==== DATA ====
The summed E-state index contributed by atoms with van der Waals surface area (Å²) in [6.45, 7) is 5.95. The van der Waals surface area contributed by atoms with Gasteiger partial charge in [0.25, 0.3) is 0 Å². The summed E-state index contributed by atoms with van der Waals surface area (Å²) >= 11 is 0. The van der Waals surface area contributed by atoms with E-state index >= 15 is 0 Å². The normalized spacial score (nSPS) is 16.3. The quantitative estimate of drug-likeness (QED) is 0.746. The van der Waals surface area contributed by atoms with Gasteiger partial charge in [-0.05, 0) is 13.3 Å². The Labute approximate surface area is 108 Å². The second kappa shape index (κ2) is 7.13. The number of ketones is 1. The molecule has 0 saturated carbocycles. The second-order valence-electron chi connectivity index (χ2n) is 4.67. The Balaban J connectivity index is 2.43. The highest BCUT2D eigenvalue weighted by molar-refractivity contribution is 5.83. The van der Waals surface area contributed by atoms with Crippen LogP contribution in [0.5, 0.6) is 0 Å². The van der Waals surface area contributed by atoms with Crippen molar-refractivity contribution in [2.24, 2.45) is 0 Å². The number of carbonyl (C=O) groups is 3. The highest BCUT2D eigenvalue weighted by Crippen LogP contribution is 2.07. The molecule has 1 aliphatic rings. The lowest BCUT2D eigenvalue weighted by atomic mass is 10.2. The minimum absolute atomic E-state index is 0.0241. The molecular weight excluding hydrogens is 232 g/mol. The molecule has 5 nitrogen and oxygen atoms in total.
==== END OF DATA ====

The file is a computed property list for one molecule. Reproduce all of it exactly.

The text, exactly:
The summed E-state index contributed by atoms with van der Waals surface area (Å²) in [6.45, 7) is 5.95. The van der Waals surface area contributed by atoms with Gasteiger partial charge in [0.25, 0.3) is 0 Å². The summed E-state index contributed by atoms with van der Waals surface area (Å²) >= 11 is 0. The van der Waals surface area contributed by atoms with E-state index >= 15 is 0 Å². The normalized spacial score (nSPS) is 16.3. The quantitative estimate of drug-likeness (QED) is 0.746. The van der Waals surface area contributed by atoms with Gasteiger partial charge in [-0.05, 0) is 13.3 Å². The Labute approximate surface area is 108 Å². The second kappa shape index (κ2) is 7.13. The number of ketones is 1. The molecule has 0 saturated carbocycles. The second-order valence-electron chi connectivity index (χ2n) is 4.67. The Balaban J connectivity index is 2.43. The highest BCUT2D eigenvalue weighted by molar-refractivity contribution is 5.83. The van der Waals surface area contributed by atoms with Crippen LogP contribution in [0.5, 0.6) is 0 Å². The van der Waals surface area contributed by atoms with Crippen molar-refractivity contribution in [2.24, 2.45) is 0 Å². The number of carbonyl (C=O) groups is 3. The highest BCUT2D eigenvalue weighted by Crippen LogP contribution is 2.07. The molecule has 1 aliphatic rings. The lowest BCUT2D eigenvalue weighted by atomic mass is 10.2. The minimum absolute atomic E-state index is 0.0241. The molecular weight excluding hydrogens is 232 g/mol. The molecule has 5 nitrogen and oxygen atoms in total.